"Black Dougal gasps 'Poison!' and falls to the floor. He looks dead."

Monday, April 26, 2010

The Mistaken Synchronicity of Basic's Missile Weapons

I like to believe that the Moldvay, Cook and Marsh version of D&D is near perfect and everything in it was very carefully considered and forms a utopian synergistic whole. I also know that all it takes is to look for the description of the Detect Invisibility spell to blow that belief out of the water but let me dream.

Looking at the Missile Fire Ranges and Variable Weapon Damage tables in the Basic rulebook there are four missile weapons (not including thrown weapons):

Crossbow* Short 5-80, Medium 81-160, Long 161-240, Damage 1-6
Longbow Short 5-70, Medium 71-140, Long 141-210, Damage 1-6
Shortbow Short 5-50, Medium 51-100, Long 101-150, Damage 1-6
Slings Short 5-40, Medium 41-80, Long 81-140, Damage 1-4

* Two-handed weapon - always looses initiative.

Even though longbows and shortbows are not marked as two-handed weapons they obviously are. However, I like to think that this isn't a mistake or typo. I like to think this is a deliberate design choice to differentiate longbows and shortbows and allow them to follow the normal initiative rules.

This gives four distinct missile weapons:
1. Crossbows have the longest range, can be used by anyone except clerics but always loses initiative;
2. Longbows are in the middle for range, follow the normal initiative rules but can't be used by dwarves, halflings, clerics or magic-users;
3. Shortbows have only a slightly longer range than slings, follow the normal initiative rules and can be used by anyone except clerics and magic-users.
4. Slings have the shortest range, low damage and can be used by clerics.

Of course, then the Expert rulebook throws out this idealized belief of mine when it says that crossbows can only fire once every other round.

Oh well, I can ignore that if I have to.


  1. And the fact that Longbows have historically exhibited better range than crossbows (http://en.wikipedia.org/wiki/English_longbow#Range)

  2. Most modern longbows only have a 60 lb pull, while the ones used at the Battle of Agincourt had between 100 and 185 lb pull. Very few people are skilled enough with a bow and strong enough to manage something like that today with any accuracy.

    If you want a character with an Agincourt style longbow I think that would be a factor of:
    * High Strength
    * Class (Fighter? Or possibly "Archer" class)
    * "Race" (Human region or demi-human with Longbow as a cultural tradition)

    For the vast majority of people the Crossbow will give you much longer range and power.

  3. Detect Invisible? What's wrong with Detect Invisible?

    *flips to chapter 3*

    hmm,... Detect Invisible... Detect Invisible... Detect Invisible...


    (Odd I've never noticed that in nearly 30 years)

  4. Isn't the problem with crossbows at long range that elevating the crossbow blocks your line of sight to the target?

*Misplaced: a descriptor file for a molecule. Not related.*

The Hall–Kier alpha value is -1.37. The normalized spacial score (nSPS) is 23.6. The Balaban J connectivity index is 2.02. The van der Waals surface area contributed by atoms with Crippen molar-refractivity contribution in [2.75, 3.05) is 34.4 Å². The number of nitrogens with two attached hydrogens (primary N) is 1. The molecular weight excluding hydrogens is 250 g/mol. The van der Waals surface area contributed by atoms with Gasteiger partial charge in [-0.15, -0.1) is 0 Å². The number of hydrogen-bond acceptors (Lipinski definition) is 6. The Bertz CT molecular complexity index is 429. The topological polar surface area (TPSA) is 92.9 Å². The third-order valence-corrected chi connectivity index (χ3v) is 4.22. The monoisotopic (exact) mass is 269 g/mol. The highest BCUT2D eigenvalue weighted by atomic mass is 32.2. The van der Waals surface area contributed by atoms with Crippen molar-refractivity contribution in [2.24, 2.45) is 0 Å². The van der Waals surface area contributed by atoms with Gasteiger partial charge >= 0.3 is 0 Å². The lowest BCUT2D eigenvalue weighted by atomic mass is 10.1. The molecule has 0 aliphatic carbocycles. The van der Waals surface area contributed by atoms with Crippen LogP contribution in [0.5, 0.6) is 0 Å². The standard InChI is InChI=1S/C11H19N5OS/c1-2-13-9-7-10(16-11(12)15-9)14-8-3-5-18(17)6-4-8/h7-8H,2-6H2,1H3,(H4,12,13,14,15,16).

5. I saw a documentary that suggested for a crossbow and a bow of equal pull, the crossbow fires at the same speed. But that the average archer can fire a crossbow that has a much stronger pull. And that a weapon with a stronger pull fires slower overall than an easier one.

    A heavy-pull bow and a belly-pulled crossbow should have equal damage and ROF.

    A very heavy-pull bow and a step-pulled crossbow should have equal damage and range, but lower ROF on the crossbow. However, anyone could use the crossbow while only very strong archers could use the bow. I'd put the step-pulled crossbow at 3/4 ROF (1 shot , 1 shot, 1 shot, then a reload round) unless the crossbowman is strong, in which case he could pull the crossbow like a belly-version and fire regularly.

    But the pull required for a cranked crossbow would be well beyond the capacity of a bow archer, and the crank-pulled crossbow would have higher damage and range, and half the ROF of a bow (1 shot, then a reload round, then 1 shot, etc). Nobody could achieve faster rates of fire unless of giant-strength.

    Of course, that's not what I really do. I just have crossbow and bow and sling, everyone does 1d6.

  6. like your new banner . . .

    The heavier bolt of a crossbow has superior penetration (more damage?). Although a crossbow has a slower rate of fire than a bow, it requires less training to develop proficiency.

    The longbow has superior range; however, it requires years of training to use skillfully (‘on mark’). The longbow’s body is shaped from a single piece of rare and highly-prized yew wood. The bow string is woven from flax or hemp.

    Hence, in the Middle Ages, mercenaries equipped with crossbows, padded armor, and bulky tower shields are common place while longbow men are rare and expensive.

  7. I've settled the crossbow vs longbow issue using a simple metric. Crossbows are wicked awesome, bows esp longbows are pansy elf weapons. Therefor xbow better than plain bow in every way. :)

  8. I've never used the rule that heavy crossbows can only fire every other round. It's just a fancy way of making sure nobody ever uses the things.

    I've also never applied the two-handed weapon initiative loss rule to any missile weapon.


Note: Only a member of this blog may post a comment.